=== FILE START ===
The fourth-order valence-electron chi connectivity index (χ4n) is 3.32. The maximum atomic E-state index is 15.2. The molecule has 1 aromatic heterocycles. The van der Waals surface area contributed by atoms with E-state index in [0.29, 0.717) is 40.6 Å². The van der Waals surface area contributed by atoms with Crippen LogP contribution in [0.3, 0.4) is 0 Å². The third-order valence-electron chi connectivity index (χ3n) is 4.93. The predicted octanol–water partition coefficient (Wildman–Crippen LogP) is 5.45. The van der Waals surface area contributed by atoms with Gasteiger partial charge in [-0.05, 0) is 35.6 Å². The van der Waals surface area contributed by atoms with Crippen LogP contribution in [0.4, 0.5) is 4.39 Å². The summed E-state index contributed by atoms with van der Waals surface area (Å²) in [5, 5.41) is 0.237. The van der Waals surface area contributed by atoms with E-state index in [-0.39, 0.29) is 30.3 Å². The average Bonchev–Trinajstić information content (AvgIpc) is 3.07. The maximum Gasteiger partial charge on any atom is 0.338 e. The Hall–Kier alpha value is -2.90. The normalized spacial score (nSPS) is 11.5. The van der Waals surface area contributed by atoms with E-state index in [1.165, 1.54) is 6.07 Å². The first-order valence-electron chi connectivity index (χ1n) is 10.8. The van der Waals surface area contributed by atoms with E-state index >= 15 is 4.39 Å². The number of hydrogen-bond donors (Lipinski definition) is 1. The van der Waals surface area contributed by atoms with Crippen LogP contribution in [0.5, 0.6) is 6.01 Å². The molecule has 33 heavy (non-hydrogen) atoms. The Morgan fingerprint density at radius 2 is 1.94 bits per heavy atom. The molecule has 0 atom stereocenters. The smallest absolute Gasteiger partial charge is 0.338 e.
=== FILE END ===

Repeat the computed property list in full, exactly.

The fourth-order valence-electron chi connectivity index (χ4n) is 3.32. The maximum atomic E-state index is 15.2. The molecule has 1 aromatic heterocycles. The van der Waals surface area contributed by atoms with E-state index in [0.29, 0.717) is 40.6 Å². The van der Waals surface area contributed by atoms with Crippen LogP contribution in [0.3, 0.4) is 0 Å². The third-order valence-electron chi connectivity index (χ3n) is 4.93. The predicted octanol–water partition coefficient (Wildman–Crippen LogP) is 5.45. The van der Waals surface area contributed by atoms with Gasteiger partial charge in [-0.05, 0) is 35.6 Å². The van der Waals surface area contributed by atoms with Crippen LogP contribution in [0.4, 0.5) is 4.39 Å². The summed E-state index contributed by atoms with van der Waals surface area (Å²) in [5, 5.41) is 0.237. The van der Waals surface area contributed by atoms with E-state index in [-0.39, 0.29) is 30.3 Å². The average Bonchev–Trinajstić information content (AvgIpc) is 3.07. The maximum Gasteiger partial charge on any atom is 0.338 e. The Hall–Kier alpha value is -2.90. The normalized spacial score (nSPS) is 11.5. The van der Waals surface area contributed by atoms with E-state index in [1.165, 1.54) is 6.07 Å². The first-order valence-electron chi connectivity index (χ1n) is 10.8. The van der Waals surface area contributed by atoms with E-state index >= 15 is 4.39 Å². The number of hydrogen-bond donors (Lipinski definition) is 1. The van der Waals surface area contributed by atoms with Crippen LogP contribution in [0.5, 0.6) is 6.01 Å². The molecule has 33 heavy (non-hydrogen) atoms. The Morgan fingerprint density at radius 2 is 1.94 bits per heavy atom. The molecule has 0 atom stereocenters. The smallest absolute Gasteiger partial charge is 0.338 e.